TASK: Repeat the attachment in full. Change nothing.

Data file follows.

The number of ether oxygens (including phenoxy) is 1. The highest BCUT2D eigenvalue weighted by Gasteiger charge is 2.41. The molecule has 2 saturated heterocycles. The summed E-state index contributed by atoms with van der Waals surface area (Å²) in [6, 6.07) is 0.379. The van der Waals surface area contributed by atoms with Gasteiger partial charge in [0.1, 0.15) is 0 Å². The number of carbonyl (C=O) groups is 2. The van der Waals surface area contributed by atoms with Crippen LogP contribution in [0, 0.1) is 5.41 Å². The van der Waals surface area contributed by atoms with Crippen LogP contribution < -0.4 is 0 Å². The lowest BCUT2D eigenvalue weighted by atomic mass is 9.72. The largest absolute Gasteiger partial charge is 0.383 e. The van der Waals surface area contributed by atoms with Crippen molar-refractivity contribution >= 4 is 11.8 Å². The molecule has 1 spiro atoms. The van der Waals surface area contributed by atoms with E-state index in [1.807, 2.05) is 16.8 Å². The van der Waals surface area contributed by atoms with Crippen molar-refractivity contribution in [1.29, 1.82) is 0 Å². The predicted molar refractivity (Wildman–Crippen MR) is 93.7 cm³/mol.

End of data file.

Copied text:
The number of ether oxygens (including phenoxy) is 1. The highest BCUT2D eigenvalue weighted by Gasteiger charge is 2.41. The molecule has 2 saturated heterocycles. The summed E-state index contributed by atoms with van der Waals surface area (Å²) in [6, 6.07) is 0.379. The van der Waals surface area contributed by atoms with Gasteiger partial charge in [0.1, 0.15) is 0 Å². The number of carbonyl (C=O) groups is 2. The van der Waals surface area contributed by atoms with Crippen LogP contribution in [0, 0.1) is 5.41 Å². The van der Waals surface area contributed by atoms with Crippen LogP contribution < -0.4 is 0 Å². The lowest BCUT2D eigenvalue weighted by atomic mass is 9.72. The largest absolute Gasteiger partial charge is 0.383 e. The van der Waals surface area contributed by atoms with Crippen molar-refractivity contribution >= 4 is 11.8 Å². The molecule has 1 spiro atoms. The van der Waals surface area contributed by atoms with E-state index in [1.807, 2.05) is 16.8 Å². The van der Waals surface area contributed by atoms with Crippen molar-refractivity contribution in [1.29, 1.82) is 0 Å². The predicted molar refractivity (Wildman–Crippen MR) is 93.7 cm³/mol.